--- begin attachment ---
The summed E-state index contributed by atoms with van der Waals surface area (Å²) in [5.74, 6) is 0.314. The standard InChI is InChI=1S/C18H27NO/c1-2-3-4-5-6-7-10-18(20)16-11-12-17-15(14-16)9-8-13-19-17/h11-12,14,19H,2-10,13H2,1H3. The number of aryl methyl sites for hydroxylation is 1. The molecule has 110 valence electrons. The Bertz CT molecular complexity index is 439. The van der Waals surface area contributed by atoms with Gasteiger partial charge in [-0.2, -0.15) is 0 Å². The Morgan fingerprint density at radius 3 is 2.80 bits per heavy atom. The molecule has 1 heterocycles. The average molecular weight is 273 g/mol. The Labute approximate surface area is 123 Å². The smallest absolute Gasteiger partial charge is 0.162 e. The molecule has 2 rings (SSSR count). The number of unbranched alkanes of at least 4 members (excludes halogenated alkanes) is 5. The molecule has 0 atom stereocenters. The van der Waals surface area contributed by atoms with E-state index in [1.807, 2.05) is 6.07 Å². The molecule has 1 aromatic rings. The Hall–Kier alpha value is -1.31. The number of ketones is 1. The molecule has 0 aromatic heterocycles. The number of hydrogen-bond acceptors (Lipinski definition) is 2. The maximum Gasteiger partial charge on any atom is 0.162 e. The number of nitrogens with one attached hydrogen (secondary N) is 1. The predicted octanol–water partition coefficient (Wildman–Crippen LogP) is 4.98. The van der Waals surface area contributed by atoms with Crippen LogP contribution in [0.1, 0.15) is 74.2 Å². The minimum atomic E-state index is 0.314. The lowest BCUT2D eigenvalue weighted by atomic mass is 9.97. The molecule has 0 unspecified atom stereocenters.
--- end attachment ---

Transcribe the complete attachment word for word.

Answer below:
The summed E-state index contributed by atoms with van der Waals surface area (Å²) in [5.74, 6) is 0.314. The standard InChI is InChI=1S/C18H27NO/c1-2-3-4-5-6-7-10-18(20)16-11-12-17-15(14-16)9-8-13-19-17/h11-12,14,19H,2-10,13H2,1H3. The number of aryl methyl sites for hydroxylation is 1. The molecule has 110 valence electrons. The Bertz CT molecular complexity index is 439. The van der Waals surface area contributed by atoms with Gasteiger partial charge in [-0.2, -0.15) is 0 Å². The Morgan fingerprint density at radius 3 is 2.80 bits per heavy atom. The molecule has 1 heterocycles. The average molecular weight is 273 g/mol. The Labute approximate surface area is 123 Å². The smallest absolute Gasteiger partial charge is 0.162 e. The molecule has 2 rings (SSSR count). The number of unbranched alkanes of at least 4 members (excludes halogenated alkanes) is 5. The molecule has 0 atom stereocenters. The van der Waals surface area contributed by atoms with E-state index in [1.807, 2.05) is 6.07 Å². The molecule has 1 aromatic rings. The Hall–Kier alpha value is -1.31. The number of ketones is 1. The molecule has 0 aromatic heterocycles. The number of hydrogen-bond acceptors (Lipinski definition) is 2. The maximum Gasteiger partial charge on any atom is 0.162 e. The number of nitrogens with one attached hydrogen (secondary N) is 1. The predicted octanol–water partition coefficient (Wildman–Crippen LogP) is 4.98. The van der Waals surface area contributed by atoms with Crippen LogP contribution in [0.1, 0.15) is 74.2 Å². The minimum atomic E-state index is 0.314. The lowest BCUT2D eigenvalue weighted by atomic mass is 9.97. The molecule has 0 unspecified atom stereocenters.